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Flares may release more methane than thought, study finds


The oil industry’s unwanted methane burning is less efficient than previously assumed, scientists said on Thursday, leading to a new estimate of greenhouse gas emissions. greenhouses in the United States are five times higher than in previous operations.

In a study of the three largest oil and gas storage tanks in the United States, researchers found that the operation, known as combustion, often fails to completely ignite methane, a gas that keeps Intense heat is often a by-product of oil production. . And in many cases, they found, flares are extinguished and do not re-ignite, so all the methane escapes into the atmosphere.

Improving efficiency and ensuring that all flares remain lit would lead to annual emissions reductions in the United States equivalent to taking nearly 3 million cars off the road, say the scientists. road every year.

One of the researchers, Eric A. Kort, an atmospheric scientist at University of Michigan. “But they’re actually more important to the climate than we realize.”

“So if we clean up our act with these flares, we’re actually going to have a much more positive impact on the climate than we realized at first,” said Dr. .

Because methane is a more potent, albeit shorter-lived, greenhouse gas than carbon dioxide, efforts to identify and reduce methane emissions have intensified in recent years.

Methane is a major component of natural gas, also known as fossil gas, which can leak into the atmosphere from wells, pipelines and other infrastructure, and is also intentionally released for maintenance or other reasons. due to other.

But a huge amount is exploding.

Gas is often produced with oil at wells around the world, or at other industrial facilities. There may be no pipes or other means to market it economically, and because it is flammable, it poses safety issues. In such cases, the gas is passed through a vertical pipe with an igniter at the top and ignited.

The International Energy Agency estimates that worldwide in 2021, more than 140 million cubic meters of methane have been burned in this way, equal to that year’s imports by Germany, France and the Netherlands.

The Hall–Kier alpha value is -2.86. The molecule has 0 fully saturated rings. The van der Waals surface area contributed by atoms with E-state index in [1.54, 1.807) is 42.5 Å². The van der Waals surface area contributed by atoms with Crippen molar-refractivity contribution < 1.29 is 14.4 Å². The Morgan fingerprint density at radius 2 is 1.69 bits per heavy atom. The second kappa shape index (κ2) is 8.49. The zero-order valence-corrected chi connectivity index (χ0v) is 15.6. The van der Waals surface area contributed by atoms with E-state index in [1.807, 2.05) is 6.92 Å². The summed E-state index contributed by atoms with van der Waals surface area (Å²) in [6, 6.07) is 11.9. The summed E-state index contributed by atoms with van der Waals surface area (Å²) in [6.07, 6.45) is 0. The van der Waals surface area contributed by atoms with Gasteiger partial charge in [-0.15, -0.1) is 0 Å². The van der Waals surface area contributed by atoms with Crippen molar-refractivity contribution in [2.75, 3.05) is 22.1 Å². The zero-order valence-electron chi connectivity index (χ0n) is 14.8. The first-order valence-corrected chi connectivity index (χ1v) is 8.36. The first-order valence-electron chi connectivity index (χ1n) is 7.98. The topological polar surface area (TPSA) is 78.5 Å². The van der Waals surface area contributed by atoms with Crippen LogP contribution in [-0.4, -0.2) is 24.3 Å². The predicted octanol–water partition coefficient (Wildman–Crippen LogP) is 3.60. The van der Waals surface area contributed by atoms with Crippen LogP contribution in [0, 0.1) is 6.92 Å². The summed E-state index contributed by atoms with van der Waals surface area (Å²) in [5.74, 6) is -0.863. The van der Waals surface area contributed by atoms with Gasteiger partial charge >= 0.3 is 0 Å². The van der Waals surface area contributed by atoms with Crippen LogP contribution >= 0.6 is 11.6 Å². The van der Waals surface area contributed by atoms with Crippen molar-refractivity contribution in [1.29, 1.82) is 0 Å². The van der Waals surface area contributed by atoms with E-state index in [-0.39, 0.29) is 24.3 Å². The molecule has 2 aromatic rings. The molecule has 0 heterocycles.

If combustion is efficient, almost all of the methane is destroyed, converted to carbon dioxide, with little immediate climate impact. The Environmental Protection Agency, in studies conducted in the 1980s, calculated that flares destroyed 98% of the methane sent through them.

But new research shows that burning flares is actually much less effective, especially when unlit flares are taken into account. Emissions from improper combustion account for up to 10% of all methane emissions in the oil and gas industry, scientists say. The findings have been published in the journal Science.

The researchers looked at activities in the Permian and Eagle Ford basins in Texas and Bakken in North Dakota, which together account for about 80 percent of outbreaks in the United States. “The idea is that if we can do a good representation of those areas, we’ll get a good picture of what it looks like across the United States,” said Dr. Kort. They sampled the gas plumes from the flares by flying over them in a small plane.

They found that flares only destroyed about 95% of the methane, not 98%. And they found that in some basins, up to 5% of flares were not lit. That reduced the overall performance by about 91%.

Flares can be affected by wind, which may allow some unburnt methane to escape, or by the presence of other gases. Wind, changes in gas pressure or problems with the igniter can cause a flame to die out, and if not monitored regularly, flares may not light up for a long time.

Riley Duren, CEO of Carbon Mapper, a nonprofit group that will launch satellites next year to detect and monitor sources of greenhouse gas emissions, says the findings are not surprising to those who have studied emissions from oil storage tanks. and this gas and know the amount of flare made.

But the researchers’ comprehensive survey found that outbreaks of ineffectiveness “was a more systemic problem,” said Dr. Duren, who was not involved in the study.

In other parts of the world, there is little direct observational evidence of outbreak effectiveness, Dr. Duren said. But globally, he said, “it is likely that combustion and flare-ups are less efficient than assumed.”



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